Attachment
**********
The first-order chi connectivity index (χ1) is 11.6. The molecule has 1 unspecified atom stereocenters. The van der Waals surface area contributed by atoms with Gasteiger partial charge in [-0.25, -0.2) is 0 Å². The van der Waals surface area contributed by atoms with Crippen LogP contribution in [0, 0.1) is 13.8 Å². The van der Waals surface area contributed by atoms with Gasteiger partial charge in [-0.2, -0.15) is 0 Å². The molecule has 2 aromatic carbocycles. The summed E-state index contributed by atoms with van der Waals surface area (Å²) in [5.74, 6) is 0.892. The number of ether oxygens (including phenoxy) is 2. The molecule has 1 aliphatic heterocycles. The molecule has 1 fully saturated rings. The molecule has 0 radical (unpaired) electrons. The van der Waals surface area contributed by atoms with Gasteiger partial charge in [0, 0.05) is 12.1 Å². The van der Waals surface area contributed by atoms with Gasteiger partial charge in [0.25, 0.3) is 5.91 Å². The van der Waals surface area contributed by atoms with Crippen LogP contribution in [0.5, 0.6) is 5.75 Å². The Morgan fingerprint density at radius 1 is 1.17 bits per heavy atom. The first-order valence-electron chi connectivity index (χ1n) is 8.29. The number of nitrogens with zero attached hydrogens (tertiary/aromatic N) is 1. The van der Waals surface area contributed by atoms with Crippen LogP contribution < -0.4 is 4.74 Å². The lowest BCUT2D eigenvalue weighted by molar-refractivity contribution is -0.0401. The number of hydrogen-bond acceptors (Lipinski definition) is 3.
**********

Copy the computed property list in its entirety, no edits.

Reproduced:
The first-order chi connectivity index (χ1) is 11.6. The molecule has 1 unspecified atom stereocenters. The van der Waals surface area contributed by atoms with Gasteiger partial charge in [-0.25, -0.2) is 0 Å². The van der Waals surface area contributed by atoms with Crippen LogP contribution in [0, 0.1) is 13.8 Å². The van der Waals surface area contributed by atoms with Gasteiger partial charge in [-0.2, -0.15) is 0 Å². The molecule has 2 aromatic carbocycles. The summed E-state index contributed by atoms with van der Waals surface area (Å²) in [5.74, 6) is 0.892. The number of ether oxygens (including phenoxy) is 2. The molecule has 1 aliphatic heterocycles. The molecule has 1 fully saturated rings. The molecule has 0 radical (unpaired) electrons. The van der Waals surface area contributed by atoms with Gasteiger partial charge in [0, 0.05) is 12.1 Å². The van der Waals surface area contributed by atoms with Gasteiger partial charge in [0.25, 0.3) is 5.91 Å². The van der Waals surface area contributed by atoms with Crippen LogP contribution in [0.5, 0.6) is 5.75 Å². The Morgan fingerprint density at radius 1 is 1.17 bits per heavy atom. The first-order valence-electron chi connectivity index (χ1n) is 8.29. The number of nitrogens with zero attached hydrogens (tertiary/aromatic N) is 1. The van der Waals surface area contributed by atoms with Crippen LogP contribution < -0.4 is 4.74 Å². The lowest BCUT2D eigenvalue weighted by molar-refractivity contribution is -0.0401. The number of hydrogen-bond acceptors (Lipinski definition) is 3.